The 1976 models were the last of the traditional American large cars powered by mostly big block V8 engines. After this year, all GM models would go through "downsizing" and shrink in length, width, weight and available engine size. The 1976 Sunbird, based on the Chevrolet Vega and Monza's equivalent, joined the line. It was first offered as a Notchback, with a Hatchback body style added in 1977. The Vega Wagon body style was added in 1978, Sunbird Safari Wagon, replacing the Astre Safari Wagon. The Sunbird was offered in its rear-wheel-drive configuration through the 1980 model year. (Sunbird Safari wagon through 1979.)
For 1977, Pontiac replaced the Ventura with the Phoenix, a version of Chevrolet's fourth generation Nova. Pontiac also introduced its 151 cubic inch "Iron Duke" 4-cylinder overhead valve engine. It was first used in the 1977 Astre, replacing Astre's aluminum-block 140 cubic inch Vega engine. The 'Iron Duke' engine would later go into many GM and non-GM automobiles into the early 1990s. The 151 cubic inch L4 and the 301 cubic inch V-8 were the last two engines designed solely by Pontiac. Subsequent engine design would be accomplished by one central office with all designs being shared by each brand.
The remainder of the 1970s and the early 1980s saw the continued rise of luxury, safety and economy as the key selling points in Pontiac products. Wire-spoked wheel covers returned for the first time since the 1930s. More station wagons than ever were being offered. Padded vinyl roofs were options on almost every model. Rear-wheel drive began its slow demise with the introduction of the first front-wheel drive Pontiac, the 1980 Phoenix (a version of the Chevrolet Citation). The Firebird continued to fly high on the success of the 'Smokey and the Bandit' film, still offering Formula and Trans Am packages, plus a Pontiac first- a turbocharged V-8, for the 1980 and 1981 model years. Overall, Pontiac's performance was a shadow of its former self, but to give credit where due, Pontiac Motor Division did more with less than most other brands were able to in this era.
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List of Pontiac vehicles
Pontiac 2+2 (1964–1970)
Pontiac 2000 (1983)
Pontiac 2000 Sunbird (1983-1984)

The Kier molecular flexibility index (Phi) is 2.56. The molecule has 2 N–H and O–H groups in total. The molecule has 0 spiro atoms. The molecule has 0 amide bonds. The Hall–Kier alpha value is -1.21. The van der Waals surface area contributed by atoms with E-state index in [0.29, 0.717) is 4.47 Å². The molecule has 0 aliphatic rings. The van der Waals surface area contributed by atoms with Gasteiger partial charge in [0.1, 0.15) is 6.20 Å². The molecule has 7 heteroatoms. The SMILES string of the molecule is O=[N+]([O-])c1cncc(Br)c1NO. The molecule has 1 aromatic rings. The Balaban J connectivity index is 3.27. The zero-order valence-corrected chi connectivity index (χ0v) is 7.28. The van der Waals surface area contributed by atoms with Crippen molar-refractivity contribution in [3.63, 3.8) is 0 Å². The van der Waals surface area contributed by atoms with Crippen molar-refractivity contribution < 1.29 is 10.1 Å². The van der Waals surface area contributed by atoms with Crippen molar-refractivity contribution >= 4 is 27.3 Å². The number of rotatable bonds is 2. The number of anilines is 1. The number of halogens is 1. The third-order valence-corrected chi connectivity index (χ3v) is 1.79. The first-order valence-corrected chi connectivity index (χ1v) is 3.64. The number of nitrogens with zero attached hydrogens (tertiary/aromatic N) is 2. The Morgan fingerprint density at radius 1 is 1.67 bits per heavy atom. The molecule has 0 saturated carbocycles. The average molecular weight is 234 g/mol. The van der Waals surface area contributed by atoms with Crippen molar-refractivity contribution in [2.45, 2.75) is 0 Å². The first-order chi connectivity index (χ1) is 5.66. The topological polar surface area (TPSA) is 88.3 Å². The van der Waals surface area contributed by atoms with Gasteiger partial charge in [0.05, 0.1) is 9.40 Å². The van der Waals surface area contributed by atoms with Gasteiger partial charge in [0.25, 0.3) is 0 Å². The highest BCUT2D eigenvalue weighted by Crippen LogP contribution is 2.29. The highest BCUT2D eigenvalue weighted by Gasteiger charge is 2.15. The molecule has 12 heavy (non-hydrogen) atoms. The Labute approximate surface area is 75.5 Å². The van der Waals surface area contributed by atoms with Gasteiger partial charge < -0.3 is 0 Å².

Pontiac 6000 (1982–1991)
Pontiac Acadian (1976–1987, rebadged Chevrolet Chevette/Pontiac T1000/1000, Canada)
Pontiac Astre (1975–1977; 1973–1977 Canada)
Pontiac Aztek (2001–2005)
Pontiac Bonneville (1957–2005)
Pontiac Catalina (1959–1981)
Pontiac Chieftain (1950–1958)
Pontiac Custom S (1969)
Pontiac De-Lux (1937)
Pontiac Executive (1967–1970)
Pontiac Fiero (1984–1988)
Pontiac Firebird (1967–2002)
Pontiac Firefly (1985–2001, rebadged Chevrolet Sprint/Geo Metro/Suzuki Cultus, Canada)
Pontiac G3 (2006–2009 (Mexico), 2009 (US), rebadged Chevrolet Aveo/Daewoo Gentra)
Pontiac G4 (2005–2009, rebadged Chevrolet Cobalt, Mexico)
Pontiac G5 (2007–2009, rebadged Chevrolet Cobalt)
Pontiac G6 (2004–2009)
Pontiac G8 (2008–2009, rebadged Holden VE Commodore, Australia)
Pontiac Grand Am (1973–1975, 1978–1980, 1985–2006)
Pontiac Grand Prix (1962–2008)
Pontiac Grand Safari (1971–1978)
Pontiac Grand Ville (1971–1975)
Pontiac Grande Parisienne (1966–1969, Canada)
Pontiac GTO (1964–1974)
Pontiac GTO (2004–2006, rebadged Holden Monaro)
Pontiac J2000 (1982)
Pontiac Laurentian (1955–1981, Canada)
Pontiac LeMans (1962–1981, 1988–1993)
Pontiac Matiz (1998–2005, rebadged Daewoo Matiz, Mexico)
Pontiac Matiz G2 (2006–2010, rebadged Daewoo Matiz, Mexico)
Pontiac Montana (1999–2005)
Pontiac Montana SV6 (2005–2006, continues in production for Canada and Mexico)
Pontiac Parisienne (1983–1986; 1958–1986, Canada)
Pontiac Pathfinder (1955–1958, Canada)
Pontiac Phoenix (1977–1984)
Pontiac Pursuit (later G5 Pursuit) (2005–2006, rebadged Chevrolet Cobalt, Canada)
Pontiac Safari (1955–1989)
Pontiac Silver Streak
Pontiac Solstice (2006–2009)
Pontiac Star Chief (1954–1966)
Pontiac Star Chief Executive (1966)
Pontiac Strato-Chief (1955–1970, Canada)
Pontiac Sunbird (1975–1980, 1985–1994)
Pontiac Sunburst (1985–1989, rebadged Chevrolet Spectrum/Isuzu Gemini, Canada)
Pontiac Sunfire (1995–2005)
Pontiac Sunrunner (1994–1997, rebadged Geo Tracker/Suzuki Escudo, Canada)
Pontiac Super Chief (1957–1958)
Pontiac T1000 (1981–1987)
Pontiac Tempest (1961–1970; 1987–1991, rebadged Chevrolet Corsica, Canada)
Pontiac Torrent (2006–2009)
Pontiac Trans Am (1969–2002)
Pontiac Trans Sport (1990–1998)
Pontiac Ventura (1960–1970 full-size, 1973–1977 compact)
Pontiac Ventura II (1971–1972)
Pontiac Vibe (2003–2010)
Pontiac Wave (later G3 Wave) (2004–2009, rebadged Chevrolet Aveo/Daewoo Gentra, Canada)